India’s parliament has just passed a groundbreaking telecommunications bill, replacing a set of outdated rules that have been in place for over a century. The country, which boasts over 1.17 billion telephone connections and 881 million internet subscribers, is determined to modernize connectivity and embrace the potential of new services like satellite broadband. This legislative move comes just months before the country’s general elections and marks a significant step towards a more connected and advanced India.
On Thursday, the upper house of the Indian parliament approved the Telecommunications Bill, 2023, through voice votes, just a day after the bill was cleared in the lower house, with many opposition leaders absent due to their suspension.
The newly passed bill not only abolishes outdated telegraph-era rules that date back as early as 1885, but it also grants the government, led by Prime Minister Narendra Modi, unprecedented power to use and control telecom services and networks, as well as monitor traffic data in the interest of national security. The bill also maintains the provision for the Indian government to intercept communication.
The bill also includes key provisions for satellite-based services without the need for participating in auctions. This is a welcome move for companies like OneWeb, Starlink, and Amazon’s Kuiper, all of which are eager to launch their satellite broadband services in the world’s most populous country. The bill also addresses the demands of these companies for a more streamlined administrative process for spectrum allocation. Interestingly, Jio, one of India’s major telecom players, had previously opposed this model of spectrum allocation, but the company is now looking to enter the satellite broadband market.
One of the bill’s main objectives is to ensure fraud prevention and improve the overall integrity of the telecom industry. To that end, it includes measures such as biometric verification for subscribers and limiting the number of SIM cards each individual can use. Additionally, it also outlines civil penalties for those who violate specific provisions, including fines up to $12,000 for infringement and up to $600,400 for breaching terms and conditions defined in the law.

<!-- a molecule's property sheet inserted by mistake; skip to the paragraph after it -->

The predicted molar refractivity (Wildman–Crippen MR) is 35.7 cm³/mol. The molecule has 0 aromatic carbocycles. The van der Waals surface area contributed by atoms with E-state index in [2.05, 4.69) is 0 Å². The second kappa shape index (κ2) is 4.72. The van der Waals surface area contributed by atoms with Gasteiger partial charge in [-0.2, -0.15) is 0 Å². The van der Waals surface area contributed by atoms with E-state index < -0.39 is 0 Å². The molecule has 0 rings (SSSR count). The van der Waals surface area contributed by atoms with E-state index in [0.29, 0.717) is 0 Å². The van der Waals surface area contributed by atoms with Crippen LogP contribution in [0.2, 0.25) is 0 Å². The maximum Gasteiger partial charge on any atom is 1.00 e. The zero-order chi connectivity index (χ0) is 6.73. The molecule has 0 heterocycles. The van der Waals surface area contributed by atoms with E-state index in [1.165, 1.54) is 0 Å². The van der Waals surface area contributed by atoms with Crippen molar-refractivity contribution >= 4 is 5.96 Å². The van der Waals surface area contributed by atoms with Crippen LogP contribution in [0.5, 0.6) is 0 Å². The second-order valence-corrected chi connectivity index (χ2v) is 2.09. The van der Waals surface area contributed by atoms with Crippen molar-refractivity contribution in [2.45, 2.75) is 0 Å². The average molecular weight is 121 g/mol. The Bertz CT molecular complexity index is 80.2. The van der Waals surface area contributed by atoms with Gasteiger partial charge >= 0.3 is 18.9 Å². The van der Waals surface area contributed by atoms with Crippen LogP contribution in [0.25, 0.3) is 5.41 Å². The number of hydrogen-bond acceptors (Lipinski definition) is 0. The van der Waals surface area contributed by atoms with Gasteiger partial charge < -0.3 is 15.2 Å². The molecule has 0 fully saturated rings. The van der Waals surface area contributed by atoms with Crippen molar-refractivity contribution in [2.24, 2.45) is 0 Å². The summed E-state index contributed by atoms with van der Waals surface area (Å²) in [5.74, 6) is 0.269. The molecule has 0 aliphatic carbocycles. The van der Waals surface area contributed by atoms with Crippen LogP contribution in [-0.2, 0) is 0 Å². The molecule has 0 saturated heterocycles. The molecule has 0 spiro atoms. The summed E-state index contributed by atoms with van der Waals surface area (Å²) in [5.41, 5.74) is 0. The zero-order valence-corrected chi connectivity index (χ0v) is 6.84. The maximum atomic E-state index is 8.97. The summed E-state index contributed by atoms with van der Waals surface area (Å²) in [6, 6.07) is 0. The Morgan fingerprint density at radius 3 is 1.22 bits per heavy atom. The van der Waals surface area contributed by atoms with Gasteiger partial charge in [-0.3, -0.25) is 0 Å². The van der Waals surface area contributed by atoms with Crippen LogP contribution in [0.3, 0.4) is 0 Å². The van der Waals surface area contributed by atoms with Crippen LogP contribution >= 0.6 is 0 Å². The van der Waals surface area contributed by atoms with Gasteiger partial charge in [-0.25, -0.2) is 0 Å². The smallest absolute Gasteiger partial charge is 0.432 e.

Indeed, the bill has broader implications as the Indian government aims to attract foreign investment and expand private participation in the telecom sector. As such, it includes amendments to the 1997 Telecom Regulatory Authority of India Act, which regulates the industry. Notably, these amendments allow individuals with over 30 years of private sector experience to be appointed as the regulator’s chairperson, while those with over 25 years can become members. This is a significant departure from the previous requirement of allowing only retired government employees to serve as chairpersons and members of the regulator.
“It is very comprehensive and reflects the vision of Prime Minister Shri Narendra Modi ji. This bill will leave behind the legacy of old scammers in the telecom sector, making way for a brighter future. It will turn the telecom sector into a sunrise sector,” said Ashwini Vaishnaw, the Indian telecom minister, while introducing the bill in the parliament.
Despite its progressive nature, the telecom bill has also raised some concerns. Notably, it excludes the term “OTT,” which was present in its initial draft last year. “OTT” refers to over-the-top messaging apps like WhatsApp, Signal, and Telegram. While industry bodies like the Internet and Mobile Association of India have welcomed this change, it should be noted that the bill’s scope for regulating these apps is not entirely clear. In fact, Shivnath Thukral, Meta’s public policy head in India, warned in an internal email that the government may have the power to classify these apps as telecommunications services in the future and subject them to an authorization regime, as reported by Indian outlet Moneycontrol.
Moreover, digital rights activists and privacy advocacy groups have also raised concerns over the bill’s ambiguity and the lack of public consultation. At a public event earlier this week, Apar Gupta, the founding director of the digital rights group Internet Freedom Foundation, pointed out that the bill does not have adequate safeguards for those under surveillance. “The department of telecommunications still refuses to create a centralized repository of internet shutdowns, reducing transparency. We are completely ignoring the core of telecommunication rules that is crucial,” he emphasized.
Similarly, digital rights organization Access Now has called for the bill’s withdrawal and the creation of a new draft through consultation. “The bill is regressive as it gives the government colonial-era powers to intercept communications and shut down the internet. It undermines end-to-end encryption, which is essential for privacy,” said Namrata Maheshwari, Asia Pacific Policy Counsel at Access Now, in a prepared statement.
The bill now awaits final approval from the Indian President before becoming an official act.